The Stonegate Neighborhood Association in East Austin agreed to a compromise with developers on the Heflin Lane zoning case reported on earlier in the Independent.

Under the compromise more units will be built on the property than the neighborhood would prefer (the Heflin Lane property backs up to yards in Stonegate), but there will be a 25 foot setback and no cut through street to Martin Luther King Blvd will be plowed through the small and historic Stonegate neighborhood. 

The refusal of Council Members Leslie Pool, Alison Alter and Kathie Tovo to support the item on first reading likely helped persuade developers to compromise. The Council Member who represents the District, Natasha Harper Madison, focused most of her remarks on defending the developers whose tactics had irritated some neighborhood residents.

Strong Mayor Initiative Draws Resistance

Despite there being no Council, state or national elections next year, Austin voters are unlikely to get a break from major decisions in 2021. The Strong Mayor initiative appears headed for a vote in May.

Meanwhile a group of local activists and union officials sent a letter to strong mayor campaign chair Andrew Allison calling on him to abandon the campaign. They wrote that a strong mayor system endangers progress toward equity and justice that they believe has been made under the 10-1 single member district system and instead “would dismantle the 10-1 system and result in an unrepresentative and unhealthy consolidation of power within the Office of the Mayor at the direct expense of democratically-elected members of Austin City Council who represent distinct districts.”

The signers concluded, “Mr. Allison: on behalf of our members and the communities we serve, please reconsider your position and end your “strong mayor” campaign.” 

The signers were: Carol Guthrie of AFSCME, the City and County employees union; Selena Xie, President of the union representing EMS employees; Willy Gonzalez of UNITE HERE Local 23; Jeremy Hendricks from the Southwest Laborers’ District Council and LIUNA Local 1095; Emily Timm, Co-Executive Director Workers Defense Action Fund; Chap Thornton of Plumbers & Pipefitters Local Union 286; Kathy Mitchell, a longtime police accountability advocate and member of the Reimagine Public Safety Task Force; Emily Gerrick, a “criminal reform advocate” and also a member of the Reimagine Public Safety Task Force; Amanda Woog, criminal reform advocate; environmental advocate Robin Schneider; Chris Harris, a social justice advocate and member of the Reimagine Public Safety Task Force; community advocate Bob Batlan; and Jason Peavler of the  Communications Workers of America Local 6132.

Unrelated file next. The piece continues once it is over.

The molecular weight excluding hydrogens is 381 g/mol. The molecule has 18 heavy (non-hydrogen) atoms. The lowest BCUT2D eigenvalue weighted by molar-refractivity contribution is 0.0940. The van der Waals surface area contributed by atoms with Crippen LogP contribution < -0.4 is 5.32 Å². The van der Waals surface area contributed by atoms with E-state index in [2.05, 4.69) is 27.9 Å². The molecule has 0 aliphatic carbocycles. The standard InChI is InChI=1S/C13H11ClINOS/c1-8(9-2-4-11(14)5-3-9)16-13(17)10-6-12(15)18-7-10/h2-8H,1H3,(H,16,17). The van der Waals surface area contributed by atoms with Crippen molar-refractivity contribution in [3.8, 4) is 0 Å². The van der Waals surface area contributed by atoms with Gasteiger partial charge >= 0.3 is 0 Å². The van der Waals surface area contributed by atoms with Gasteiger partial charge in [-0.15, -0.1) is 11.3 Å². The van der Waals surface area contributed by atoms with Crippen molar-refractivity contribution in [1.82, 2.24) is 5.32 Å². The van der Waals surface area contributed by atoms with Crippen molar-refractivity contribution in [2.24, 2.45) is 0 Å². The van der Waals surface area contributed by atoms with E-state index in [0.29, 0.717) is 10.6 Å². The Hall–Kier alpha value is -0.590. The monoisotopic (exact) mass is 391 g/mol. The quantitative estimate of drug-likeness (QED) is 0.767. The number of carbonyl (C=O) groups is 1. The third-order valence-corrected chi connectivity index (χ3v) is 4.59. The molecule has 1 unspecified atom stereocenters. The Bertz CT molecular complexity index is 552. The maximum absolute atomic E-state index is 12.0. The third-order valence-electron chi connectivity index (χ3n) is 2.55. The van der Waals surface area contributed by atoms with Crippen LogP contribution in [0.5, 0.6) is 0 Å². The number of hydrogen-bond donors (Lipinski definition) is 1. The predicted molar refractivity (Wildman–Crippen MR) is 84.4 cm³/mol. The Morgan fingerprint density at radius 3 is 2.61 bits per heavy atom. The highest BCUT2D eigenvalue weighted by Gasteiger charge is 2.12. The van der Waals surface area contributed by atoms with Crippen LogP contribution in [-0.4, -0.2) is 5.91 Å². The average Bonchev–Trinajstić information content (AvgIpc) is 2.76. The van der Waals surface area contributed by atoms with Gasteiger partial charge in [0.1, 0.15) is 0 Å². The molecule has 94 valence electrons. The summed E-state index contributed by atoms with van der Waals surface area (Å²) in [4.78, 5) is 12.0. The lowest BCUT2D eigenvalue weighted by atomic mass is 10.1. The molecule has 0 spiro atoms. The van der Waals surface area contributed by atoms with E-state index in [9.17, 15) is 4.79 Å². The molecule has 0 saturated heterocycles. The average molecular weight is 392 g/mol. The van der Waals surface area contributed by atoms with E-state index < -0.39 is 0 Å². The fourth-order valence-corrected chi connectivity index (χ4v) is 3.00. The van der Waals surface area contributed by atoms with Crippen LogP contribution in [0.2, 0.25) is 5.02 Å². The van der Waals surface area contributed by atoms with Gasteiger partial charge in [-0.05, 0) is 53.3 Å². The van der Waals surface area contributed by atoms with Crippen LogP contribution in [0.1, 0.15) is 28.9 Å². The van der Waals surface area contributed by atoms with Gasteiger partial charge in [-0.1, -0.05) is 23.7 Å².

The story was first reported by by Jo Clifton in the Austin Monitor. Allison told the Monitor that the campaign will continue. Campaign officials also told the Monitor that they have already gathered some 24,000 signatures and in January will present enough signatures to the City Clerk to force an election on the matter.

For previous Austin Independent coverage of the strong mayor issue click here.

New Film on History of Barton Creek

In an earlier story we mentioned a new film about the history of citizen efforts to save Barton Creek and Barton Springs. Produced and directed by Karen Kocher and Monica Flores, the film is called Origins of a Green Identity, Austin’s Conservation Pioneers. It premieres December 29 at 8:30 PM on KLRU and will be re-broadcast January 8 at 8 PM. It will also be available for streaming on PBS after the premiere.

The film explores how the creek and springs have been beloved by many generations of Austinites and focuses intensely on early struggles to protect the creek and springs from development — dating as far back as the 1950s and the development of Barton Hills. In particular, the film focuses on the efforts of long-time Parks and Recreation Executive Beverly Sheffield and Parks Board Member and relentless advocate for parks, open space and water quality, Roberta Crenshaw, then Roberta Dickson. 


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